Last week, Apple and Microsoft had dueling product-launch events. And in the tech version of this “Who wore it better?” contest, the winner seems to be: Microsoft.
That’s right. At least in the microcosm of last week, Microsoft has made Apple look like the square, after lifting the veil on a 28-inch touch screen all-in-one desktop called the Surface Studio that immediately had tech enthusiasts drooling. Over a desktop.
One could argue that this is an apples-to-oranges comparison. Microsoft, while on the rise again, still benefits from lower expectations than Apple. Introducing a new product, such as the Studio, is almost always going to be more exciting than upgrading an old line. But there is a common thread here, which we can use to analyze how these companies are thinking about the future — even more specifically, the future of touch and computing.
Touch itself, as a technology, isn't new. But Microsoft did a good job of framing its incorporation of touch with the Studio as expansive, liberating, and a universal way to unlock potential. Who doesn’t want to think that they have a symphony, novel, or artistic masterpiece inside them, just waiting to be unlocked by the right new tools?
Apple, on the other, seems to have uncharacteristically flubbed its audience pitch. Speaking to analysts after its event, it seemed that “current MacBook Pro owners looking to upgrade” was the main audience Apple was going for.
That’s practical — Apple laptops sell well. It’s not inspiring, though, is it?
What makes this even more odd is that Apple is the company that, arguably, did something really new for its company, at least — the Touch Bar shows off something we haven't seen from Apple before. The Surface Studio looks gorgeous, but Microsoft’s essentially made an enormous version of its Surface tablet. It’s a very stylish and powerful one, but that's basically what it is.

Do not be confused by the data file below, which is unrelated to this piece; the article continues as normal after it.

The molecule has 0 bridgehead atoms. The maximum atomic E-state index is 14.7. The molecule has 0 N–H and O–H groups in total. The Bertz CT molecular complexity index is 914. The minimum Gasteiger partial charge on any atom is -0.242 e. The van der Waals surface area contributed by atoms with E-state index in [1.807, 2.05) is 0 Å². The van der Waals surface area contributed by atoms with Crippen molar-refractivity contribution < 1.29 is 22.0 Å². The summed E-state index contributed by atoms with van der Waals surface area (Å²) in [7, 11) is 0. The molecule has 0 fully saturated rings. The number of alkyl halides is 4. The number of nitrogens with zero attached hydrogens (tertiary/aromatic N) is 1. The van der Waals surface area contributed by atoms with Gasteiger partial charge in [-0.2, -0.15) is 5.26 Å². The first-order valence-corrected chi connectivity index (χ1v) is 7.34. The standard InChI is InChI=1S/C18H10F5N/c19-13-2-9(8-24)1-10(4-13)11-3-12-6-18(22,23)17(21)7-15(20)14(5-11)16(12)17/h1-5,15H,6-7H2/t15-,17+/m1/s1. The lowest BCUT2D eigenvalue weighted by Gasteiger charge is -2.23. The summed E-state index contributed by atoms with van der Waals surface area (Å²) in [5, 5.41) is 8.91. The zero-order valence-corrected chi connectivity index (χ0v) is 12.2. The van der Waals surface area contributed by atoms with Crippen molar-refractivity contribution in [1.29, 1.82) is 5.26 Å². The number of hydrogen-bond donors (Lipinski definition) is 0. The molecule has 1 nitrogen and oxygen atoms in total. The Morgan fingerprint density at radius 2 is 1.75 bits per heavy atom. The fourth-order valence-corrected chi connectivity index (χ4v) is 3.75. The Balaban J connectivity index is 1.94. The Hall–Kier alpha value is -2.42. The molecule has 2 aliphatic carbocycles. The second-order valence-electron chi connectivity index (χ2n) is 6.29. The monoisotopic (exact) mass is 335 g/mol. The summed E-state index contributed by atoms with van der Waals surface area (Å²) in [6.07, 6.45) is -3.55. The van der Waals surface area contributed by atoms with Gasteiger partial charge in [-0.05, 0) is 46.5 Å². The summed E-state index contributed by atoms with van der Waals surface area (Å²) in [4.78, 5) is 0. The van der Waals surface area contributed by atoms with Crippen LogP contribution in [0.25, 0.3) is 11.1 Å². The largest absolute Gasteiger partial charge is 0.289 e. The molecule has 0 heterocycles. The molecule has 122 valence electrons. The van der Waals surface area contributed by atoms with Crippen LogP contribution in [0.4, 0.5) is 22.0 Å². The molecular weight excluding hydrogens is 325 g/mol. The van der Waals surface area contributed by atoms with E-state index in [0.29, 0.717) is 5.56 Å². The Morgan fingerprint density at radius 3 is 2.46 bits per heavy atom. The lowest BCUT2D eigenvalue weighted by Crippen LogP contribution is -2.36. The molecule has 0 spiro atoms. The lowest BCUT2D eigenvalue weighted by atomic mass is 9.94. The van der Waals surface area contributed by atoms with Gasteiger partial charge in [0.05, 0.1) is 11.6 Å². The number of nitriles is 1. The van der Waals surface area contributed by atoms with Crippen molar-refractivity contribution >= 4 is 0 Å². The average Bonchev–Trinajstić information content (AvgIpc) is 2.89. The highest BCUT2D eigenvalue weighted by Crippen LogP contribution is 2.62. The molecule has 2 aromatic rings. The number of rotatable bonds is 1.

Given a couple of days, and a truly dazzling Apple event, that probably could have become the story line for the Studio. But try to explain what exactly Apple did, and it’s surprisingly hard. They put a miniature iPhone screen at the top of the keyboard, that you could probably ignore if you wanted?
That’s a too-harsh assessment of the Touch Bar from someone who’s only played around with it for less than a half-hour altogether. But the Touch Bar certainly lacks a clarity of purpose that Microsoft managed to nail with its products — and managed to nail by not-so-subtly going after Apple’s traditional market of creatives.
Even Apple’s main onstage demos, of photo-editing and a DJ, weren’t effective pitches for the MacBook Pro. The demos were fine, but there needed to be something communicated to a broader set of users that wasn’t just, “Hey, you can stop using those keyboard shortcuts you’ve committed to muscle memory over the years.”
Should it be all red lights and klaxons in Cupertino? Not necessarily. But there is a sense of longing for something more from Apple. Apple has a lot to prove, and it’s not proving it quite well enough. I’ve heard more “Well, I am a little tempted by the [insert competing product here]” from Apple fans this year than I’ve heard in a long time.
Temptation isn’t enough to uproot a customer, particularly when you’ve done as good a job of keeping users in your ecosystem as Apple has. Apple will still make money, since Apple fans have proved in the past that they’re willing to pay a premium for its products, said Linn Huang, of the analysis firm IDC.
“Apple is in the position to say, with something new, that it can charge what it wants,” he said.
But that’s no way to retain happy customers, particularly for a firm that prides itself in manufacturing delight. Yet it’s somehow Microsoft — out of desperation, inspiration or a combination of both — that has managed to make products that are turning heads.
Apple should not panic. But it should at least take note.